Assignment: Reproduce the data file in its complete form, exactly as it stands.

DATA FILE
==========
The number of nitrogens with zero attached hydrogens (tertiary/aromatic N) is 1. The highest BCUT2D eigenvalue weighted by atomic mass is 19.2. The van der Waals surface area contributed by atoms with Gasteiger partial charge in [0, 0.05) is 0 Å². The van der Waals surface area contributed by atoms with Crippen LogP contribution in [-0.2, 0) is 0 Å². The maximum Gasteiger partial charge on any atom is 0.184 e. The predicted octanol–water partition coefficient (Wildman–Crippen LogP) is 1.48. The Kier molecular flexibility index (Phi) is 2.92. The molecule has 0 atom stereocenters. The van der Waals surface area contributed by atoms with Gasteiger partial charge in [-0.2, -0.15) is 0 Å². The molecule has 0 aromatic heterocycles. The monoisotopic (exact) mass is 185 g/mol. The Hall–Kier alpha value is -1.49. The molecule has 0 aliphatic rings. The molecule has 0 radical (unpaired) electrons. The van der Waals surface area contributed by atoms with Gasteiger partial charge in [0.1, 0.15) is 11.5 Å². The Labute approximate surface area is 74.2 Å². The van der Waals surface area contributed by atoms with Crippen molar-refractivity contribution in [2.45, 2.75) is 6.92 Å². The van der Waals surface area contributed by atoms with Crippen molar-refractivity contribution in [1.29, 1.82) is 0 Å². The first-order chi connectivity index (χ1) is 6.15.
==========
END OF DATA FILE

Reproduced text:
The number of nitrogens with zero attached hydrogens (tertiary/aromatic N) is 1. The highest BCUT2D eigenvalue weighted by atomic mass is 19.2. The van der Waals surface area contributed by atoms with Gasteiger partial charge in [0, 0.05) is 0 Å². The van der Waals surface area contributed by atoms with Crippen LogP contribution in [-0.2, 0) is 0 Å². The maximum Gasteiger partial charge on any atom is 0.184 e. The predicted octanol–water partition coefficient (Wildman–Crippen LogP) is 1.48. The Kier molecular flexibility index (Phi) is 2.92. The molecule has 0 atom stereocenters. The van der Waals surface area contributed by atoms with Gasteiger partial charge in [-0.2, -0.15) is 0 Å². The molecule has 0 aromatic heterocycles. The monoisotopic (exact) mass is 185 g/mol. The Hall–Kier alpha value is -1.49. The molecule has 0 aliphatic rings. The molecule has 0 radical (unpaired) electrons. The van der Waals surface area contributed by atoms with Gasteiger partial charge in [0.1, 0.15) is 11.5 Å². The Labute approximate surface area is 74.2 Å². The van der Waals surface area contributed by atoms with Crippen molar-refractivity contribution in [2.45, 2.75) is 6.92 Å². The van der Waals surface area contributed by atoms with Crippen molar-refractivity contribution in [1.29, 1.82) is 0 Å². The first-order chi connectivity index (χ1) is 6.15.